Do not walk or drive through flood waters. Currents can be deceptive. Six inches of moving water can knock you off your feet. Do not drive around barriers, as the road or bridges may be washed out. Preparing for an emergency can reduce the possibility of personal injury, loss of life, and damage to property. Know your flood warning signals, create an emergency plan, and prepare a disaster supply kit. To find out more information on flood warnings and emergency preparedness, contact your local Emergency Preparedness office.
Talk to us about protecting your home or business. You can protect your home or business from damage of flooding by modifying your building to minimize flood damage. Where flooding is shallow, measures such as small floodwalls, re-grading the yard, and flood-proofing walls or utilities can be effective and relatively inexpensive. Where flooding is deep, you may need to elevate your building. For more information on flood proofing your building there are publications at your local public library or you can contact the Floodplain Manager at (225) 262-5000.
Always check with the Building Department before you build, alter, regrade or fill your property. A permit is required for most development projects, including new construction or substantial improvements, and filling or excavating your property, to ensure compliance with all City, Parish, State, and Federal regulations. These regulations are designed to protect your property from flood damage and to ensure you don’t cause drainage problems for yourself or for your neighbors. To find out about permits, contact the Permit Office. Also, Elevation Certificates for recently permitted structures are available upon request at your Permit Office.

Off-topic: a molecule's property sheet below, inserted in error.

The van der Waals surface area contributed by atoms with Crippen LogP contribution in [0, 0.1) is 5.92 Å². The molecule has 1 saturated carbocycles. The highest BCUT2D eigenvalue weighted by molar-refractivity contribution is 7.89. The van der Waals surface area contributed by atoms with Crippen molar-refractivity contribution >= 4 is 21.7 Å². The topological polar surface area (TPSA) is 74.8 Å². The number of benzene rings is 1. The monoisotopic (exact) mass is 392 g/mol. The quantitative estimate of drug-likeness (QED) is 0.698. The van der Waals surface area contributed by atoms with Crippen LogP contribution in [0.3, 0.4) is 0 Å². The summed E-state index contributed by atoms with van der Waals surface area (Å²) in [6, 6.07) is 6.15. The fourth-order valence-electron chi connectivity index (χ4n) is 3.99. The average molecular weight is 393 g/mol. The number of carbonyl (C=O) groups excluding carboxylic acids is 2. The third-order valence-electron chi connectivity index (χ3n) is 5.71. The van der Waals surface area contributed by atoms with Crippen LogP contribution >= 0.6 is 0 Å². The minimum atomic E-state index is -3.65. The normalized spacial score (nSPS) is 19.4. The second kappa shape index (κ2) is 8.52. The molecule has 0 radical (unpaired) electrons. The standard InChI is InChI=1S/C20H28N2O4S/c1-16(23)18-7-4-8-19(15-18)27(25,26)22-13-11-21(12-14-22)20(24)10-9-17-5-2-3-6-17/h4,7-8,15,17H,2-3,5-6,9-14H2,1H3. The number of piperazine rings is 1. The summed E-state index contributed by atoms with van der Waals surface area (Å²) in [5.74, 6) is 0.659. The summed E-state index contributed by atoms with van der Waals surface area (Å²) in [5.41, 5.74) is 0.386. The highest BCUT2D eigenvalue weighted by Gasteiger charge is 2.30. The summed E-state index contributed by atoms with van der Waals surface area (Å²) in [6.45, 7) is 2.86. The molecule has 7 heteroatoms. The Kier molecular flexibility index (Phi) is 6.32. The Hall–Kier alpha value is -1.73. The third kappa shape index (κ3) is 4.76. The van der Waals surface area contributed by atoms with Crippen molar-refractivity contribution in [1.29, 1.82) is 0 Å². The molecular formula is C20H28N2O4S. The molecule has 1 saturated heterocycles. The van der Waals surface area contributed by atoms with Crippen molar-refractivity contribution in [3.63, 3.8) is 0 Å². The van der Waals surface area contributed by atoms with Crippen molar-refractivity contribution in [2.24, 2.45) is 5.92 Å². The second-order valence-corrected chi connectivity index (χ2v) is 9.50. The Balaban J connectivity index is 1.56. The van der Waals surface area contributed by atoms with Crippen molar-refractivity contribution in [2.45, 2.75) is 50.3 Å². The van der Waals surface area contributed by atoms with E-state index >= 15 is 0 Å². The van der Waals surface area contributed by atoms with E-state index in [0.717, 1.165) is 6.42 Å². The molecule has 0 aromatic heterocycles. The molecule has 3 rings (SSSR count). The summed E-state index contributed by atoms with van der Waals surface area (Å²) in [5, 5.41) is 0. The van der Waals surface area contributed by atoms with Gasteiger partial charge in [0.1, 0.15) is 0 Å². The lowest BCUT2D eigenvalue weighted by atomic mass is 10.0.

Don’t pour oil, grease, pesticides or other pollutants into storm drains, ditches or streams. Streams and wetlands help moderate flooding and are habitats for fish and wildlife. Let’s protect them and their homes.
The City has an ordinance that makes it illegal to dump debris in streams, channels, and drainage systems. You must utilize Best Management Practices for Stormwater Management and Erosion Control when building, filling or excavating to keep debris and pollutants out of the storm drains. The City also has a drainage maintenance program which can remove blockages from ditches or streams. To report problems, call the Dept. of Public Works.
Check before you buy. Before you commit yourself to buying property, do the following:
Ask the real estate agent or your City Floodplain Manager if the property is in a flood zone that requires mandatory flood insurance if the property carries a mortgage. Ask the seller or the neighbors if the property has ever flooded or if it is subject to other hazards, such as sewer backups, erosion or subsidence. Talk to the Permit Dept. about Building & Zoning regulations.
In accordance with City Ordinances, every transfer of property is required to provide a flood hazard disclosure statement to prospective buyers.
For more about the National Flood Insurance Program, and to check your property’s flood risk, please visit www.floodsmart.gov
Link to the One-Step Flood Risk Assessment Tool, which is a simple way for homeowners to learn their flood risk level by just inputting their address.